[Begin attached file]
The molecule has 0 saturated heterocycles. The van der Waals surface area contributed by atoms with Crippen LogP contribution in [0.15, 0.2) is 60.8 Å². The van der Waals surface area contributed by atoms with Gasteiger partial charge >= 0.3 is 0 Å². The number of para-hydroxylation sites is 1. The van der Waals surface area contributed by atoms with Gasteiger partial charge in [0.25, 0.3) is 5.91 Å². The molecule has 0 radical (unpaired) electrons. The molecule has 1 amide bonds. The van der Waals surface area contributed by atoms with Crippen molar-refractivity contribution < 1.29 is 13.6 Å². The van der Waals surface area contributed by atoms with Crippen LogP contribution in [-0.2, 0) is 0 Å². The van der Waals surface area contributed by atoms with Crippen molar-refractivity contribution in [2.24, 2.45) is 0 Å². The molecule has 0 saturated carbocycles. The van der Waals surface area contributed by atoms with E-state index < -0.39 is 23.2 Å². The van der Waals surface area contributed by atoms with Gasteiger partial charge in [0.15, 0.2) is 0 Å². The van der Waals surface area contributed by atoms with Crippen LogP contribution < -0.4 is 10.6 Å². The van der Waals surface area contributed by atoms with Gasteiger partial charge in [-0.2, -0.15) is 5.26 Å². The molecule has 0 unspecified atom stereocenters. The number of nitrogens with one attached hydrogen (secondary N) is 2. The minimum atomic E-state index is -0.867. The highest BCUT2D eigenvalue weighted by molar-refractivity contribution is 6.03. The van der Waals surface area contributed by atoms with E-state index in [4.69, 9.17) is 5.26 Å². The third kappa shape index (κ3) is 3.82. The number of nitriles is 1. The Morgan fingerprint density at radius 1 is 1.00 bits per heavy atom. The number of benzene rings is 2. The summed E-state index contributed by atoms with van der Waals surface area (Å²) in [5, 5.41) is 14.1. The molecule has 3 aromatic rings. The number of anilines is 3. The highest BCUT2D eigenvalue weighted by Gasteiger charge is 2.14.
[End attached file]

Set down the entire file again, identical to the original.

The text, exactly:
The molecule has 0 saturated heterocycles. The van der Waals surface area contributed by atoms with Crippen LogP contribution in [0.15, 0.2) is 60.8 Å². The van der Waals surface area contributed by atoms with Gasteiger partial charge >= 0.3 is 0 Å². The number of para-hydroxylation sites is 1. The van der Waals surface area contributed by atoms with Gasteiger partial charge in [0.25, 0.3) is 5.91 Å². The molecule has 0 radical (unpaired) electrons. The molecule has 1 amide bonds. The van der Waals surface area contributed by atoms with Crippen molar-refractivity contribution < 1.29 is 13.6 Å². The van der Waals surface area contributed by atoms with Crippen LogP contribution in [-0.2, 0) is 0 Å². The van der Waals surface area contributed by atoms with Crippen molar-refractivity contribution in [2.24, 2.45) is 0 Å². The molecule has 0 saturated carbocycles. The van der Waals surface area contributed by atoms with E-state index < -0.39 is 23.2 Å². The van der Waals surface area contributed by atoms with Gasteiger partial charge in [0.15, 0.2) is 0 Å². The van der Waals surface area contributed by atoms with Crippen LogP contribution < -0.4 is 10.6 Å². The van der Waals surface area contributed by atoms with Gasteiger partial charge in [-0.2, -0.15) is 5.26 Å². The molecule has 0 unspecified atom stereocenters. The number of nitrogens with one attached hydrogen (secondary N) is 2. The minimum atomic E-state index is -0.867. The highest BCUT2D eigenvalue weighted by molar-refractivity contribution is 6.03. The van der Waals surface area contributed by atoms with E-state index in [4.69, 9.17) is 5.26 Å². The third kappa shape index (κ3) is 3.82. The number of nitriles is 1. The Morgan fingerprint density at radius 1 is 1.00 bits per heavy atom. The number of benzene rings is 2. The summed E-state index contributed by atoms with van der Waals surface area (Å²) in [5, 5.41) is 14.1. The molecule has 3 aromatic rings. The number of anilines is 3. The highest BCUT2D eigenvalue weighted by Gasteiger charge is 2.14.